The Treaty establishing the EAEC
The Treaty establishing Euratom, with its 225 articles and five annexes, provided for the same institutional pattern as both the other treaties, with an Assembly, a Council, a Commission and a Court of Justice. The Assembly and an Economic and Social Committee (ESC) were to be shared institutions of the EEC and Euratom.
Euratom’s mission was to contribute to the rapid formation and development of Europe’s nuclear industries, to help improve the standard of living in the Member States and to further the development of trade with other countries. Its responsibilities were strictly limited to civil applications of nuclear energy. The Euratom Treaty also created the framework for a nuclear common market.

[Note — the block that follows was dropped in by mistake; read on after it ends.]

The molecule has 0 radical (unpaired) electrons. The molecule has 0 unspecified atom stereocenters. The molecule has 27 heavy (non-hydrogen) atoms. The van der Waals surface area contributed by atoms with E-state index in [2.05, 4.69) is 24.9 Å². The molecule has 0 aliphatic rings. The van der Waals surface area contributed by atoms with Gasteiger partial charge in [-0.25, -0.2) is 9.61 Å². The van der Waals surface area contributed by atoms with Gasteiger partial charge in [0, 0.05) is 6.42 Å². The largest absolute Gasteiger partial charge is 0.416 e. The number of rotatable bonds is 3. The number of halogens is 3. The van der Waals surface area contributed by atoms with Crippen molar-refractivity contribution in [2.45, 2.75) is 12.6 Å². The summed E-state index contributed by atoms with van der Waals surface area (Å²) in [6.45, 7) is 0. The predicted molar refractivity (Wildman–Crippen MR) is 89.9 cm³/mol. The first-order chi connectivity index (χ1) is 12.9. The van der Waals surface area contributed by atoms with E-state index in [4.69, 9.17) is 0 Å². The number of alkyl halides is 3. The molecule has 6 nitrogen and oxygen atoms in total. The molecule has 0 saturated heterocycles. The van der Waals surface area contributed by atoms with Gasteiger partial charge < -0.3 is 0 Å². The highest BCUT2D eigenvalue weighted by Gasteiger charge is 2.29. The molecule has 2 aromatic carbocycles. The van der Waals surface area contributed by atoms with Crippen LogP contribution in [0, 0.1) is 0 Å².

Compared with the progress being made on the common market front, progress with the European Atomic Energy Community (EAEC or Euratom) was slow, not least because of a failure to reach agreement on a number of important issues, for example the construction of a European isotope-separation plant. Euratom thus lost some of its importance. Nevertheless, Euratom’s fundamental objectives were to foster research into and utilisation of nuclear energy for peaceful purposes, and to encourage the development of relations with other countries.